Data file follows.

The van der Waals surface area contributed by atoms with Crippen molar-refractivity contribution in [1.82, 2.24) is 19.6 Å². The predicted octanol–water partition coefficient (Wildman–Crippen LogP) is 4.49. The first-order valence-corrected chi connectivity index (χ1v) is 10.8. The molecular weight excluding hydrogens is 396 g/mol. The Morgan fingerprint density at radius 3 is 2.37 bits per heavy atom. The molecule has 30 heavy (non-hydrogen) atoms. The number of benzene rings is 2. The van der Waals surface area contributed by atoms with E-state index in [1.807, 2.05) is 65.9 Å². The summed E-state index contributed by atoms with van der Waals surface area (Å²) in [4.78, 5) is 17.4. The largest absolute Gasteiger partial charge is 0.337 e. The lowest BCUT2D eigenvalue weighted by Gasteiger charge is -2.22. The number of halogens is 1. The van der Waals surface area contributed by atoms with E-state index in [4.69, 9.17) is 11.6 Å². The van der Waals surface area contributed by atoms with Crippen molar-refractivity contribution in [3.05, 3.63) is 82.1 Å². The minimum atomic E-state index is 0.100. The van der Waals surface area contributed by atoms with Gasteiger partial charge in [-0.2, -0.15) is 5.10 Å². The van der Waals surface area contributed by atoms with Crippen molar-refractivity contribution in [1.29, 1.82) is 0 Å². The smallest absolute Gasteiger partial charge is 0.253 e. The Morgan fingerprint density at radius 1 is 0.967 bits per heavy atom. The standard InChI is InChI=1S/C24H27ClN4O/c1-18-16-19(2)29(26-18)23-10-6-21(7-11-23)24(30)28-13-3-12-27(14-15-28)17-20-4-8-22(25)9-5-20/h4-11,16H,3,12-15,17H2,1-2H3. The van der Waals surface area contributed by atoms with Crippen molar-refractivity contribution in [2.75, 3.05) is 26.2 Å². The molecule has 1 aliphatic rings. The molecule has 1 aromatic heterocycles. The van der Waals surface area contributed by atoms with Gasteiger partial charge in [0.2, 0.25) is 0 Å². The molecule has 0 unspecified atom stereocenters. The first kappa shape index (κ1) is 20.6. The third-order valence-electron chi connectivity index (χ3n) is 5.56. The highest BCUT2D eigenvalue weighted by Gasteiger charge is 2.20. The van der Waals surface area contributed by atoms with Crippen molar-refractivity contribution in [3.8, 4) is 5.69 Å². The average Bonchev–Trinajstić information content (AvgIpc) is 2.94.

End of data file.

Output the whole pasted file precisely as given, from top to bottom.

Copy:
The van der Waals surface area contributed by atoms with Crippen molar-refractivity contribution in [1.82, 2.24) is 19.6 Å². The predicted octanol–water partition coefficient (Wildman–Crippen LogP) is 4.49. The first-order valence-corrected chi connectivity index (χ1v) is 10.8. The molecular weight excluding hydrogens is 396 g/mol. The Morgan fingerprint density at radius 3 is 2.37 bits per heavy atom. The molecule has 30 heavy (non-hydrogen) atoms. The number of benzene rings is 2. The van der Waals surface area contributed by atoms with E-state index in [1.807, 2.05) is 65.9 Å². The summed E-state index contributed by atoms with van der Waals surface area (Å²) in [4.78, 5) is 17.4. The largest absolute Gasteiger partial charge is 0.337 e. The lowest BCUT2D eigenvalue weighted by Gasteiger charge is -2.22. The number of halogens is 1. The van der Waals surface area contributed by atoms with E-state index in [4.69, 9.17) is 11.6 Å². The van der Waals surface area contributed by atoms with Crippen molar-refractivity contribution in [3.05, 3.63) is 82.1 Å². The minimum atomic E-state index is 0.100. The van der Waals surface area contributed by atoms with Gasteiger partial charge in [-0.2, -0.15) is 5.10 Å². The van der Waals surface area contributed by atoms with Crippen molar-refractivity contribution in [1.29, 1.82) is 0 Å². The smallest absolute Gasteiger partial charge is 0.253 e. The Morgan fingerprint density at radius 1 is 0.967 bits per heavy atom. The standard InChI is InChI=1S/C24H27ClN4O/c1-18-16-19(2)29(26-18)23-10-6-21(7-11-23)24(30)28-13-3-12-27(14-15-28)17-20-4-8-22(25)9-5-20/h4-11,16H,3,12-15,17H2,1-2H3. The van der Waals surface area contributed by atoms with Crippen molar-refractivity contribution in [2.75, 3.05) is 26.2 Å². The molecule has 1 aliphatic rings. The molecule has 1 aromatic heterocycles. The van der Waals surface area contributed by atoms with Gasteiger partial charge in [0.2, 0.25) is 0 Å². The molecule has 0 unspecified atom stereocenters. The first kappa shape index (κ1) is 20.6. The third-order valence-electron chi connectivity index (χ3n) is 5.56. The highest BCUT2D eigenvalue weighted by Gasteiger charge is 2.20. The van der Waals surface area contributed by atoms with Crippen molar-refractivity contribution in [3.8, 4) is 5.69 Å². The average Bonchev–Trinajstić information content (AvgIpc) is 2.94.